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Davis

Davis, California

Friday, September 17, 2021

Column: The crime of being brown

By now you’ve most certainly heard of SB 1070. This legislation, signed into law by Arizona Gov. Jan Brewer last week, requires those suspected of being undocumented immigrants to provide proof of citizenship whenever state authorities require. Critics have compared the bill to apartheid and Arizona to a police state – and I don’t think either of these comparisons is at all hyperbolic.

Do not allow yourself to be convinced that SB 1070 is anything but an insidious infringement on the rights of Latino/a citizens. This law is not a stand taken to protect the rights of the state from the federal government; such a battle assumes the law conforms to civil rights standards in the first place, which this racist legislation obviously doesn’t.

Neither does its passage represent some kind of desperate attempt at immigration reform by the state of Arizona that went just a little too far. All this legislation (which, as time passes, is revealing itself to be classist as well as racist because of enforcers’ focus on clothing,) will accomplish is make it easier for the government to harass people based on their apparent ethnicity. Citizens of color will have to have identification on them at all times if they don’t want to risk arrest. To paraphrase something I read on a forum, leave your house without your wallet while a person of color? That’s a jailin’.

SB 1070’s supporters have hemmed and hawed when asked, point-blank, how exactly state authorities are to distinguish an undocumented immigrant from a citizen without assuming that people of color are more likely to be undocumented. They answer by insisting it doesn’t mandate racial profiling. These equivocations were made slightly more clear by California Rep. Brian Bilbray’s (R-Solana Beach) claim that judgment would be based on clothes, which is at least more specific than questioning someone for the “illegal” behavior of being Latino/a.

As if profiling a group of people based on the kind and quality of clothing available to them is much better than doing so based on their skin color.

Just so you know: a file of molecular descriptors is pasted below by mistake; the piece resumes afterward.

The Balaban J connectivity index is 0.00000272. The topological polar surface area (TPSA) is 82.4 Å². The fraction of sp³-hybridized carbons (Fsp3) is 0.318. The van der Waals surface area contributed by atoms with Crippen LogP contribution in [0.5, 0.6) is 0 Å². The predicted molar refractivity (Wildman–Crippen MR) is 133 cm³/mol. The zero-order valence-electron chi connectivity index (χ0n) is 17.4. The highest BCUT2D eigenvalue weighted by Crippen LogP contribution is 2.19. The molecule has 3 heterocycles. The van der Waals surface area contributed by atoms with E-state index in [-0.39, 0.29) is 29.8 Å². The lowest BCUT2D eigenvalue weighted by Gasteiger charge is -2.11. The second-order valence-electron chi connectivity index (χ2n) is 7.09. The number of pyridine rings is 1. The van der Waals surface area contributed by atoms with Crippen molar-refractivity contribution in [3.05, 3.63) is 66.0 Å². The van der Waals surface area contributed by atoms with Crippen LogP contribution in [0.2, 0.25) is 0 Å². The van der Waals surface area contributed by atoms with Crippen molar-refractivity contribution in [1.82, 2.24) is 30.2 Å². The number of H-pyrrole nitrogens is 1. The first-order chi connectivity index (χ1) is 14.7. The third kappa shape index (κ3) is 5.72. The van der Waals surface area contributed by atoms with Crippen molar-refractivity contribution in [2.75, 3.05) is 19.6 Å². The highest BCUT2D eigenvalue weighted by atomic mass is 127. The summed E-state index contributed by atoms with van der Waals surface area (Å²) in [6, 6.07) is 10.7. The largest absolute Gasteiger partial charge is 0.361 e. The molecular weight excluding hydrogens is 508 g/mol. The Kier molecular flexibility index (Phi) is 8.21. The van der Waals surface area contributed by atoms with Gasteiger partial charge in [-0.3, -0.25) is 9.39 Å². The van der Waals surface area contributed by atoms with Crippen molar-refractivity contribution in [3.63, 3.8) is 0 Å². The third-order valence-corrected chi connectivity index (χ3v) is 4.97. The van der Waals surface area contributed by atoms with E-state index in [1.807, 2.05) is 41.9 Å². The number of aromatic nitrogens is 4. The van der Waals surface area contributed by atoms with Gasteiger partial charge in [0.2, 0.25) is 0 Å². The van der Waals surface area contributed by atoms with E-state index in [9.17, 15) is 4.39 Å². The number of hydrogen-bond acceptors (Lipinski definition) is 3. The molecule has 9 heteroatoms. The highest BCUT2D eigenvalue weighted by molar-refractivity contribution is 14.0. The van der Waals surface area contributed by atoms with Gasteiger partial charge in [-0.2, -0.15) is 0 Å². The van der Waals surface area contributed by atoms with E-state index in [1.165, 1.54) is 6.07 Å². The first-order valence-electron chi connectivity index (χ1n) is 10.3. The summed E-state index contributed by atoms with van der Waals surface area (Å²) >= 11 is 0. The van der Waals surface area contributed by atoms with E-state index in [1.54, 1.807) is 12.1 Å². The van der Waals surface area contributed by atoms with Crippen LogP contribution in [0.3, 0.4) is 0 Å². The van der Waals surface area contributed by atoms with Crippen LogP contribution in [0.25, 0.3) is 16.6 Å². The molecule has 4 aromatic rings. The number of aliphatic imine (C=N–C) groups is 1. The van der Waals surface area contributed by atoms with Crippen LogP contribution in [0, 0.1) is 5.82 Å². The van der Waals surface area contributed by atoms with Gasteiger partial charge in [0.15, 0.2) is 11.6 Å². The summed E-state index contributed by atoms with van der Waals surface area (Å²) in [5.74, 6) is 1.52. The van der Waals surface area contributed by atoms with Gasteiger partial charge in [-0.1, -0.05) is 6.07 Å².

It’s terrifying to see how easily those supposedly “representing” Arizona have passed such racist legislation. Though there were initial efforts at including language barring racial profiling in the bill, these never came to fruition, with Gov. Brewer promising the law would not result in this kind of discrimination. She issued an executive order to provide training to make sure police are clear as to what “‘reasonable suspicion’ is as they carry out the law,” New America Media reported.

All we have is Brewer’s word SB 1070 won’t lead to racial profiling, though her defense is unclear. In The New York Times’ piece “Unexpected governor takes unwavering course,” Brewer is described as something of a well-meaning bumbler, and one who “may not grasp the finer points of policy.”

This bill, however, isn’t the unfortunate result of a possibly incompetent governor taking it a too far with immigration legislation. SB 1070, also known as the “Support Our Law Enforcement and Safe Neighborhood Act,” was written by Arizona Sen. Russell Pearce (R-Mesa), whose past hatemongering does a lot to explain the racism inherent in the bill. Sen. Russell has not only been caught forwarding propaganda from a white supremacist organization to his own supporters (the e-mail itself is about the dangers of a Jew-run media and racial miscegenation); he has also been photographed hugging up on neo-Nazi J.T. Ready, and has sponsored legislation against college students forming groups based on their race or ethnicity because they are “considered counter to democracy or Western civilization.”

If I had more space, I would devote it to the explosion of reasons why this bill needs to be stopped right now. Put simply, we need immigration reform, not more institutionalized racism.

HALEY DAVIS thinks boycotting Arizona isn’t a half-bad idea. She can be reached at hrdavis@ucdavis.edu.

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